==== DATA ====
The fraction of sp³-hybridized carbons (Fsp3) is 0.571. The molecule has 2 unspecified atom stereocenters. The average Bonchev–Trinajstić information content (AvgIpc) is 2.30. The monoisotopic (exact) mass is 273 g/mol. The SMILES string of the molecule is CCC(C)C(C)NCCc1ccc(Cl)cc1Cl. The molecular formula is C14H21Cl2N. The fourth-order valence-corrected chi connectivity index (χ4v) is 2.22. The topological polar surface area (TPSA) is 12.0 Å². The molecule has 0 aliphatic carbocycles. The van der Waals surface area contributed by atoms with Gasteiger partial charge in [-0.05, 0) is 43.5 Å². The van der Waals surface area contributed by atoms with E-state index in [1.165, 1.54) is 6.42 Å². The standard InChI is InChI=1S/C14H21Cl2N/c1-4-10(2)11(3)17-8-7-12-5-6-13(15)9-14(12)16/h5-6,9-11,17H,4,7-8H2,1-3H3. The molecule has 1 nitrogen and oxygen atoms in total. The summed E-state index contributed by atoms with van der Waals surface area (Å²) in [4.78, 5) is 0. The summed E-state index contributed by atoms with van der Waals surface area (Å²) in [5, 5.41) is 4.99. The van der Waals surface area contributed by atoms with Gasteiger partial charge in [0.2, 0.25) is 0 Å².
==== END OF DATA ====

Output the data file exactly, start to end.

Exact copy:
The fraction of sp³-hybridized carbons (Fsp3) is 0.571. The molecule has 2 unspecified atom stereocenters. The average Bonchev–Trinajstić information content (AvgIpc) is 2.30. The monoisotopic (exact) mass is 273 g/mol. The SMILES string of the molecule is CCC(C)C(C)NCCc1ccc(Cl)cc1Cl. The molecular formula is C14H21Cl2N. The fourth-order valence-corrected chi connectivity index (χ4v) is 2.22. The topological polar surface area (TPSA) is 12.0 Å². The molecule has 0 aliphatic carbocycles. The van der Waals surface area contributed by atoms with Gasteiger partial charge in [-0.05, 0) is 43.5 Å². The van der Waals surface area contributed by atoms with E-state index in [1.165, 1.54) is 6.42 Å². The standard InChI is InChI=1S/C14H21Cl2N/c1-4-10(2)11(3)17-8-7-12-5-6-13(15)9-14(12)16/h5-6,9-11,17H,4,7-8H2,1-3H3. The molecule has 1 nitrogen and oxygen atoms in total. The summed E-state index contributed by atoms with van der Waals surface area (Å²) in [4.78, 5) is 0. The summed E-state index contributed by atoms with van der Waals surface area (Å²) in [5, 5.41) is 4.99. The van der Waals surface area contributed by atoms with Gasteiger partial charge in [0.2, 0.25) is 0 Å².